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Article | August 18, 2012
Power over Ethernet Reduces Network Complexity
PoE is still relatively new. Phones and video cameras are some of the primary products using it, but flow meters and other products are connecting to industrial Ethernet networks with it as well.
Security cameras are becoming more abundant, giving users more vision into activity in all sorts of facilities. Linking these cameras often directly into corporate networks makes data accessible everywhere, so it can be used in many different ways. Security solutions firm AES Group Ltd. (www.aes-group.com), based in Bangkok, Thailand is a big proponent of networked camera systems, installing them in many facilities throughout Southeast Asia. Nestle is one of its customers, as are numerous transportation companies. For nearly all of these configurations, AES eliminates some wiring by utilizing the Power over Ethernet (PoE) standard, which uses conventional cabling to carry power as well as communication signals. Use of PoE can dramatically reduce network complexity. “We use a lot of Internet Protocol (IP) video surveillance, using PoE on virtually every installation,” says Henny Beeber, chief technical officer for AES. “We can use one CAT 5 orCAT 6 cable for both [local area networking] and power. Otherwise, you have to run a separate power line, which sometimes means using a separate conduit because you can’t run power in the same conduit.”
One of its most recent installations was on Thailand’s Suvarnabhumi Airport Rail Link, a 17-mile railroad that links the international airport to downtown Bangkok. The security network includes 260 security access doors and 560 Bosch IP network cameras installed at eight local stations and the city air terminal. Data sent over Ethernet, which includes fire alarms as well as digital video recording, can be distributed to many sources. Plenty of data is collected—each train station has 120 terabytes of video storage. PoE is beginning to gain some acceptance in industrial environments, giving users a way to install equipment anywhere they can run an Ethernet cable. An Automation World survey earlier this year found a lot of interest, but few takers. However, some equipment suppliers say that the interest is beginning to turn into some installations. “PoE is relatively new. Phones are one of the primary products using it to connect, but we’re also seeing it used for flow meters and other products,” says Jim Toepper, product marketing manager for Moxa Americas (www.moxa.com ). “It’s becoming more popular because you don’t have to add power supplies, which saves money. It also takes less space and reduces heat.”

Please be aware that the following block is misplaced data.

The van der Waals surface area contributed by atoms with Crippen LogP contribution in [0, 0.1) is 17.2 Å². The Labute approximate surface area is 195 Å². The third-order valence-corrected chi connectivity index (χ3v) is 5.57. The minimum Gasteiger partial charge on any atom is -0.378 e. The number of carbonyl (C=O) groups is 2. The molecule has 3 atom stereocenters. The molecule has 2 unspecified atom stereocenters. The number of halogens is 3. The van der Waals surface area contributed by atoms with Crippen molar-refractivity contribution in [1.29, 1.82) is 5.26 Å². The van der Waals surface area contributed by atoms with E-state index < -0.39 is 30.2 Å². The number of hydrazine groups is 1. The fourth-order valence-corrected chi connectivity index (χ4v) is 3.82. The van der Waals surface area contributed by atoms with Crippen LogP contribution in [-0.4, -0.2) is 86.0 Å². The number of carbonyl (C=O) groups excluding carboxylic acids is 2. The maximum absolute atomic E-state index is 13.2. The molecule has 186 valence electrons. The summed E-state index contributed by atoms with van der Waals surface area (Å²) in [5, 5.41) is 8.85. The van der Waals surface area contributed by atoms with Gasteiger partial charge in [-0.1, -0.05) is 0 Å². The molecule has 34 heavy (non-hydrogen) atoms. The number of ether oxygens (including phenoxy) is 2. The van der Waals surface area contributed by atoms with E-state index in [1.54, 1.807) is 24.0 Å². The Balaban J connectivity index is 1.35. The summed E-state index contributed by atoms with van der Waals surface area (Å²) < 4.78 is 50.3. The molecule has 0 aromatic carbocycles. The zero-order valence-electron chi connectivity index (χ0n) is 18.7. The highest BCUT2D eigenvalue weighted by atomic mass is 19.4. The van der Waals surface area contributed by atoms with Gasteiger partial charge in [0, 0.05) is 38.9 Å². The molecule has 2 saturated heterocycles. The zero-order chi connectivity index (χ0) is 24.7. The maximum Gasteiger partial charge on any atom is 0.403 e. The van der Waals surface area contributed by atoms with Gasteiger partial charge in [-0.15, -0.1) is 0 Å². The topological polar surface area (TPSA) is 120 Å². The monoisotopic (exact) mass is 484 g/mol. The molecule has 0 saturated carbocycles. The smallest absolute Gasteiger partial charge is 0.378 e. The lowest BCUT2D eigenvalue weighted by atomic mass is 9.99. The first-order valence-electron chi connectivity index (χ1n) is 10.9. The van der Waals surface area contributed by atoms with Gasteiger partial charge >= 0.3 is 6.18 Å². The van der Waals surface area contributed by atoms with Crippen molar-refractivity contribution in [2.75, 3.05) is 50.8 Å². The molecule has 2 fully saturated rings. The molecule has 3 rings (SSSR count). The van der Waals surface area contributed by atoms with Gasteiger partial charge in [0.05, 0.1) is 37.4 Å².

Some industrial managers have turned to wireless links like ZigBee or Wi-Fi to connect cameras to their networks. That can work when communications requirements are light enough that battery lifetimes don’t become a limiting factor. In environments where plug-ins aren’t practical and it’s costly to have someone replace batteries, PoE can be an attractive solution.
“With wireless, you still have to run the power cable, and wireless is a lot more expensive,” Beeber says. “Two or three years ago, 12 to14 W was the maximum power level. Now you can get up to 36 W, so PoE can support higher power devices.”
As with many networking installations, selecting the right switch is a central part of being successful. With PoE, the focus for switch selection must be expanded to include the power output that’s required. As the standard has been upgraded, the power limitations of previous generations have been addressed so higher power products can be attached to the Ethernet cable.
“Generally, installations are pretty easy, you start by buying a PoE switch,” says Jim Toepper, product marketing manager for Ethernet switch maker Moxa Americas. “Some vendors say PoE’s 48 V power level is an issue, because in industrial environments you need 24 V. You don’t want to add an extra power supply on your DIN rails. We answer that with a switch that takes in 24 V and sends out 48V.”
Another criticism of PoE is that it can’t run at the high frequencies needed in large, demanding systems. Often, users who don’t have ready access to electrical power have large facilities. As more devices are connected to the network, the more likely it is that some of the newer versions of Ethernet will be used.
Some users question whether PoE can run at Gbit rates that are becoming more popular in advanced facilities. Proponents say that it can run at peak speeds, provided that users deploy at least Cat 5 wiring. “It doesn’t’ matter if you go to Gbit Ethernet and use all eight wires. Power can be sent on a wire whether it’s being used or not,” Toepper says.
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